December 2006, pages 76-77
Leah Ollman, Art in America

An ever-expanding cultural laboratory that thrives on unpredictability, Tijuana exudes raw energy. This hybrid vigor is on ample display in a current survey of art and design from the area. (Report from San Diego)

Exhibitions on and about the U.S./Mexico border have proliferated in San Diego and Tijuana since the 1980s, but the traveling show "Strange New World: Art and Design from Tijuana," recently seen at the Museum of Contemporary Art San Diego's two venues, is the first to focus attention on Tijuana itself, as urban phenomenon and incubator of culture. With 130 works by 41 artists, architects and designers, the show filled both the museum's main La Jolla facility and its downtown San Diego annex, but still only hinted at the qualities of expansiveness and raw energy that define Tijuana. City demographics are stunning: Tijuana has a population of over 1.2 million; its urban region expands by 8.6 acres per day; half the houses are constructed by their owners, using discarded materials from the U.S.; 37 percent of its homes have no running water; a quarter of a million people cross the border daily. The dynamism and unpredictability of the city itself overshadow most of the art made there. The exhibition catalogue attests to the power of Tijuana's spell: photographs of the city's jumble of textures far outnumber reproductions of art.

"Strange New World" is not about the border per se, but, as catalogue essayist Norma Iglesias Prieto puts it, "Every one of the everyday practices of [Tijuana's] inhabitants bears the mark of the asymmetrical power relation between Mexico and the United States." This condition manifests itself visibly in an esthetic of resourcefulness and improvisation, reflected in the vibrant architectural visions of Teddy Cruz, the irreverent extravaganzas of sculptors Einar and Jamex de la Torte, the deconstructed meditations on street vending by Julio Cesar Morales, and the graffiti- and comics-inspired paintings on scrap plywood by Charles Glaubitz. All these artists prefer materials derived from the street to those of the studio; recycling, adapting and synthesizing are common practices. Nortec music, fusing Northern Mexican traditional styles and techno, has become Tijuana's most successful artistic export. A comparable practice of sampling permeates the visual arts--a media-savvy, internationalized version of assemblage that exultantly embraces hybridity.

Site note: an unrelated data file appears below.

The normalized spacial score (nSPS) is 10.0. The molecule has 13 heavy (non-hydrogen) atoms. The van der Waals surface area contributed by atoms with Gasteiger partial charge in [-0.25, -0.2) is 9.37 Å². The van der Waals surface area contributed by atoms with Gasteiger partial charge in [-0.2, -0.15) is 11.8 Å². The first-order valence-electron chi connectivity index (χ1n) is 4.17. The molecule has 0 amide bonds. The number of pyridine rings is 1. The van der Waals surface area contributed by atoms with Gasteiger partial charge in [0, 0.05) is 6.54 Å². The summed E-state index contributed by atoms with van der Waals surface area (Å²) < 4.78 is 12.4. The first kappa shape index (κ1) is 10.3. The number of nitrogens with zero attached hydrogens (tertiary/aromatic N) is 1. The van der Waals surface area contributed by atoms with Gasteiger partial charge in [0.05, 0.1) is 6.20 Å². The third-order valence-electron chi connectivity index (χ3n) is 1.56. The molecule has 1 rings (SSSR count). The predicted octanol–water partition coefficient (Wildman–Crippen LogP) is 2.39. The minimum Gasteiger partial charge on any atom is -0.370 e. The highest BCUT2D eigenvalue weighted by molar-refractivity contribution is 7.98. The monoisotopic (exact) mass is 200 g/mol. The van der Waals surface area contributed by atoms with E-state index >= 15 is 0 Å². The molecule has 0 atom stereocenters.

Curator Rachel Teagle weighted the show toward the burgeoning scene of the past decade, but included earlier work by several important progenitors, such as the crusty canvases of Alvaro Blancarte and the wry sculptures and paintings of Benjamin Serrano. Marta Palau, also among the older artists, is represented by an elegant recent installation of tiny ladders fashioned from raw twigs. Institutions for teaching and exhibiting art in Tijuana are barely a generation old and still relatively scarce for such a big city. Artists have had to be resourceful professionally, as well as materially. Two whose reputations have justly spread beyond the region are Hugo Crosthwaite, maker of brooding cityscapes and intense narrative drawings that marry the epic and concrete, and Marcos Ramirez ERRE, whose publicly sited sculptures (and, in this show, a billboard) manage to be at once succinct, ambiguous and morally provocative.

One consistently absorbing facet of the show is its Web site [], designed by Angeles Moreno. Each artist in the exhibition is represented as a burnt-orange silhouette within one of four compressed, amped-up montages of Tijuana--panoramas of the neon enticements of the city at night, the sprawl of makeshift hillside dwellings, the signage-saturated downtown and the international border, with its endless rows of crossing cars and its surreal fence marching blithely into the sea. Clicking on an artist brings his or her catalogue entry to the screen: portrait, bio, reproductions and brief essay.

Navigating the virtual site, complete with an all-Tijuana soundtrack of more than 40 tunes, feels more like a real, bumpy jaunt through the fertile chaos of the city than does touring the exhibition itself, where not all of the artists are shown to their advantage. The Border Art Workshop/Taller de Arte Fronterizo's installation barely conveys a spark of the group's vitality in the '80s, and work of slight merit shares the walls with powerful sociological statements. Many metaphors for the border emerge--likening it to a scar, a clouded mirror and a dam--but the one that dominates, and justifies even the weaker aspects of the exhibition, is that of the city of Tijuana as laboratory, percolating with promise.

Leah Ollman writes for the Los Angeles Times.